The problem arises because G. L. c. 265, Section 43 (d) (1992 ed.), announces a definition of "harasses" for the purposes of Section 43 (a). [Note 3] To be guilty under the "harassment" aspect, as opposed to the "following" aspect, of Section 43 (a), it can be fairly argued, based on Section 43 (d), that one must repeatedly harass, that is, must engage repeatedly (certainly at least twice) in a pattern of conduct or series of acts over a period of time. Under this interpretation, there must be repetition of either a pattern of conduct or a series of acts. [Note 4] One pattern or one series would not be enough.
We doubt that the Legislature intended to provide that proof of either repeated patterns of conduct or repeated series of acts was an essential element of the harassment aspect of the crime of stalking. A single pattern of conduct or a single series of acts, combined with the other elements of the
crime, was presumably intended to constitute the crime. That is not, however, stated in Section 43 with sufficient clarity to avoid the force of the defendant's claim of unconstitutional vagueness. "It is a central tenet of our constitutional law that, as a matter of due process, a criminal statute that fails to give a person of ordinary intelligence fair notice that his contemplated conduct is forbidden should be deemed void for vagueness." Opinion of the Justices, 378 Mass. 822 , 826 (1979). See Commonwealth v. Williams, 395 Mass. 302 , 304 (1985). Section 43 fails to pass this constitutional test.
The Commonwealth argues that the evidence would warrant a finding that the defendant repeatedly engaged in patterns of conduct or repeatedly engaged in a series of acts and thus the conviction can stand. The case was not submitted to the jury on this theory of the crime of stalking, and hence the conviction cannot stand. Moreover, the uncertain meaning of repeated patterns of conduct or repeated series of acts presents its own unconstitutional vagueness. The result is that the portion of the stalking statute concerning harassing conduct lacks any reasonably discernible unambiguous application, and the defendant may properly assert a facial challenge to it. Thus not only can the defendant's conviction not be upheld on the theory of repeated patterns or repeated series, but, because of the vagueness of the statute on this theory, the defendant may not properly be retried on any theory on the stalking charge.
3. It is appropriate for this court to interpret a statute prospectively to eliminate uncertainties in its construction and in order to reflect the presumed intention of the Legislature. See Commonwealth v. A Juvenile, 368 Mass. 580 , 597-598 (1975). Cf. Osborne v. Ohio, 495 U.S. 103, 115 (1990). We conclude that, from the date of this opinion, the statutory crime of stalking based on conduct that harasses a victim constitutes the following: A person shall be guilty of the crime of stalking if that person (1) wilfully and maliciously engages in a knowing pattern of conduct or series of acts over a period of time directed at a specific person which seriously alarms or annoys that person and would cause a reasonable
person to suffer substantial emotional distress and (2) also makes a threat with the intent to place that person in imminent fear of death or bodily injury. [Note 5] We have not used the ambiguous word "repeatedly" in our statement of the elements of the crime, [Note 6] but the concept is included in the words "pattern of conduct" and "series of acts." A pattern or a series in the context of this statute would involve more than two incidents.
The judgment entered on the crime of stalking is reversed. Judgment shall be entered for the defendant on the stalking count. The convictions of violating a restraining order are affirmed.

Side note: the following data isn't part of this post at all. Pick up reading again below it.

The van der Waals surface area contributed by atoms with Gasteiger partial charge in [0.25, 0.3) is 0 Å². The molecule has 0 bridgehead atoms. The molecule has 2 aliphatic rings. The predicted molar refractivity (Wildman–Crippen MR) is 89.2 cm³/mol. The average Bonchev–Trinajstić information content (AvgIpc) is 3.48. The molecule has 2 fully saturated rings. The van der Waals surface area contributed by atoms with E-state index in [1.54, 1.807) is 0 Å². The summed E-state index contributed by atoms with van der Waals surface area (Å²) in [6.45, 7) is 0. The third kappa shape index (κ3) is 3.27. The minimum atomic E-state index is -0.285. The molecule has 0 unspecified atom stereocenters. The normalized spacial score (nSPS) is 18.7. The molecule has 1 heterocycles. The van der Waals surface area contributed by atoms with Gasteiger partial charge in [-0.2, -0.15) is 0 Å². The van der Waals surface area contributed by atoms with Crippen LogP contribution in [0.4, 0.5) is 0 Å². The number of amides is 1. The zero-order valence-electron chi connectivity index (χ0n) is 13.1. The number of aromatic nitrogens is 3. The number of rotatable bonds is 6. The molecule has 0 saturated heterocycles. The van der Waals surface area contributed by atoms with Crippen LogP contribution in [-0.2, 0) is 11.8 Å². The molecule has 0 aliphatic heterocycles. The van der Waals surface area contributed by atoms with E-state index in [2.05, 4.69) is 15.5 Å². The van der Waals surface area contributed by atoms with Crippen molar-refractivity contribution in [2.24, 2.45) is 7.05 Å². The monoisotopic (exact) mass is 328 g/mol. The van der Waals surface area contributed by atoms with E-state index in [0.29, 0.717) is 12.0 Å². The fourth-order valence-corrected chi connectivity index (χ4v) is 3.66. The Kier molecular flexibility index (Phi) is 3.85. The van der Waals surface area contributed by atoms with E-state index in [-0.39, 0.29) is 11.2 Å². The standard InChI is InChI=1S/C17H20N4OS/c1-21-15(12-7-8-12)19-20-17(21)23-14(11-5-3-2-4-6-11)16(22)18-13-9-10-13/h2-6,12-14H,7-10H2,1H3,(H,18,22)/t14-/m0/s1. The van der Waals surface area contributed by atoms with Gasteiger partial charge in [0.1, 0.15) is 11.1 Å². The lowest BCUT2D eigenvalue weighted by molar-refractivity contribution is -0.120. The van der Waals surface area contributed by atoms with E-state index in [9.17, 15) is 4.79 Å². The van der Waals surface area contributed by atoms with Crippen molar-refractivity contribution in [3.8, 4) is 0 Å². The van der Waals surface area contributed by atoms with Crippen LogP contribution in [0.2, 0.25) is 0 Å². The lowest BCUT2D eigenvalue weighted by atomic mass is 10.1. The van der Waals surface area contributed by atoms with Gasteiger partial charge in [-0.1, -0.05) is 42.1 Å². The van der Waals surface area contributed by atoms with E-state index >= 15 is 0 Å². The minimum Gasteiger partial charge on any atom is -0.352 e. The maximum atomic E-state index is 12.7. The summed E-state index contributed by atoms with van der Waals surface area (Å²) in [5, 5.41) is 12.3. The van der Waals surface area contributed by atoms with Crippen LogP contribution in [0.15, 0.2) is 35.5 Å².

[Note 1] We need not consider the defendant's other arguments in his appeal following guilty verdicts in a District Court jury session on one count charging a violation of the stalking law and three counts charging violations of a restraining order. We transferred the defendant's appeal to this court on our own motion. None of his arguments bears on the defendant's three convictions of violating a restraining order. Those convictions, therefore, stand. The defendant received concurrent sentences on those three convictions and on the stalking conviction.
[Note 2] The defendant has not included these motions in his record appendix. The Commonwealth has provided them in its supplemental appendix.
The motion alleging facial vagueness does not state which portion of G. L. c. 265, Section 43, is unconstitutionally vague. Stalking can be committed either by following or by harassing a person. There is no argument here that the "following" aspect of the crime presents a vagueness problem.
[Note 3] Section 43 (d) states: "For the purposes of this section, "harasses" means a knowing and willful pattern of conduct or series of acts over a period of time directed at a specific person, which seriously alarms or annoys the person. Said conduct must be such as would cause a reasonable person to suffer substantial emotional distress."
[Note 4] Although the judge quoted from Section 43 (a) and Section 43 (d) in his jury charge, he did not charge the jury on the effect of the relationship of the two subsections. The defendant did not, however, object to the judge's instructions.
[Note 5] If the proof of the crime of stalking is based on the defendant's following another person, that would have to be charged separately, using the word "repeatedly." If the crime is aggravated because it is committed in violation of an order, judgment, or injunction listed in Section 43 (b), that also would have to be charged separately.
[Note 6] There is authority in different contexts that "repeated" or "repeatedly" means simply more than once. See Todd Shipyards Corp. v. Secretary of Labor, 586 F.2d 683, 686-687 (9th Cir. 1978); Konrad v. Alaska, 763 P.2d 1369, 1379 (Alaska Ct. App. 1988); South Dakota v. Diede, 319 N.W.2d 818, 821 (S.D. 1982). Cf. Kneeland v. Emerton, 280 Mass. 371 , 381-382 (1932). Other authority states that "repeatedly" means more than view. See Bethlehem Steel Corp. v. Occupational Safety and Health Review Comm'n, 540 F.2d 157, 162 (3d Cir. 1976). The answer, of course, often depends on the context in which the word is used.